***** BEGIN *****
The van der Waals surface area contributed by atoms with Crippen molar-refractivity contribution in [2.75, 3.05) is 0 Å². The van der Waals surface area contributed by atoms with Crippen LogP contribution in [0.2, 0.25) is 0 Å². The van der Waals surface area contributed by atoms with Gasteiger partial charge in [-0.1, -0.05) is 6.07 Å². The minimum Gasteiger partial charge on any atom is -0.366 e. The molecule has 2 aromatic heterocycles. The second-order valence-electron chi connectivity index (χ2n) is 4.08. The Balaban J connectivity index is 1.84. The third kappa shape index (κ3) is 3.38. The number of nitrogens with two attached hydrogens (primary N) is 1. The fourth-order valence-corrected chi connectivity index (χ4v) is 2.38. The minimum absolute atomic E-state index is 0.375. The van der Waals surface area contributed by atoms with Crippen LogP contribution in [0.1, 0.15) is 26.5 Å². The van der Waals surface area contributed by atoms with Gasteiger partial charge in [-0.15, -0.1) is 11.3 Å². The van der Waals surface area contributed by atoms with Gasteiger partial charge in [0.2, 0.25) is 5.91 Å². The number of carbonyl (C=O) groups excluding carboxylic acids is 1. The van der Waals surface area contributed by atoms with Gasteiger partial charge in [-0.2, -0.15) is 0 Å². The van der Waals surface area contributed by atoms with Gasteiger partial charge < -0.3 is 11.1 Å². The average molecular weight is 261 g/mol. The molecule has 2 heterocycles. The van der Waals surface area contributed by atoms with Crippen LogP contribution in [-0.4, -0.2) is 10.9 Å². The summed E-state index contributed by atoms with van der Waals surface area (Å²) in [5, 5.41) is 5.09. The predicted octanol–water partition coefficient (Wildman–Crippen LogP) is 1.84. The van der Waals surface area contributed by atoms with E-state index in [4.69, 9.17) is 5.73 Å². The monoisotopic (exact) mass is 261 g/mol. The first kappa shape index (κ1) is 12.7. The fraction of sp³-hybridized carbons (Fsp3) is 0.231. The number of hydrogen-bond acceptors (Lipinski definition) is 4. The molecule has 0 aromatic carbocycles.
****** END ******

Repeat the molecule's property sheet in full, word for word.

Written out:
The van der Waals surface area contributed by atoms with Crippen molar-refractivity contribution in [2.75, 3.05) is 0 Å². The van der Waals surface area contributed by atoms with Crippen LogP contribution in [0.2, 0.25) is 0 Å². The van der Waals surface area contributed by atoms with Gasteiger partial charge in [-0.1, -0.05) is 6.07 Å². The minimum Gasteiger partial charge on any atom is -0.366 e. The molecule has 2 aromatic heterocycles. The second-order valence-electron chi connectivity index (χ2n) is 4.08. The Balaban J connectivity index is 1.84. The third kappa shape index (κ3) is 3.38. The number of nitrogens with two attached hydrogens (primary N) is 1. The fourth-order valence-corrected chi connectivity index (χ4v) is 2.38. The minimum absolute atomic E-state index is 0.375. The van der Waals surface area contributed by atoms with Crippen LogP contribution in [0.1, 0.15) is 26.5 Å². The van der Waals surface area contributed by atoms with Gasteiger partial charge in [-0.15, -0.1) is 11.3 Å². The van der Waals surface area contributed by atoms with Gasteiger partial charge in [0.2, 0.25) is 5.91 Å². The number of carbonyl (C=O) groups excluding carboxylic acids is 1. The van der Waals surface area contributed by atoms with Gasteiger partial charge in [-0.2, -0.15) is 0 Å². The van der Waals surface area contributed by atoms with Gasteiger partial charge < -0.3 is 11.1 Å². The average molecular weight is 261 g/mol. The molecule has 2 heterocycles. The van der Waals surface area contributed by atoms with Crippen LogP contribution in [-0.4, -0.2) is 10.9 Å². The summed E-state index contributed by atoms with van der Waals surface area (Å²) in [5, 5.41) is 5.09. The predicted octanol–water partition coefficient (Wildman–Crippen LogP) is 1.84. The van der Waals surface area contributed by atoms with E-state index in [4.69, 9.17) is 5.73 Å². The monoisotopic (exact) mass is 261 g/mol. The first kappa shape index (κ1) is 12.7. The fraction of sp³-hybridized carbons (Fsp3) is 0.231. The number of hydrogen-bond acceptors (Lipinski definition) is 4. The molecule has 0 aromatic carbocycles.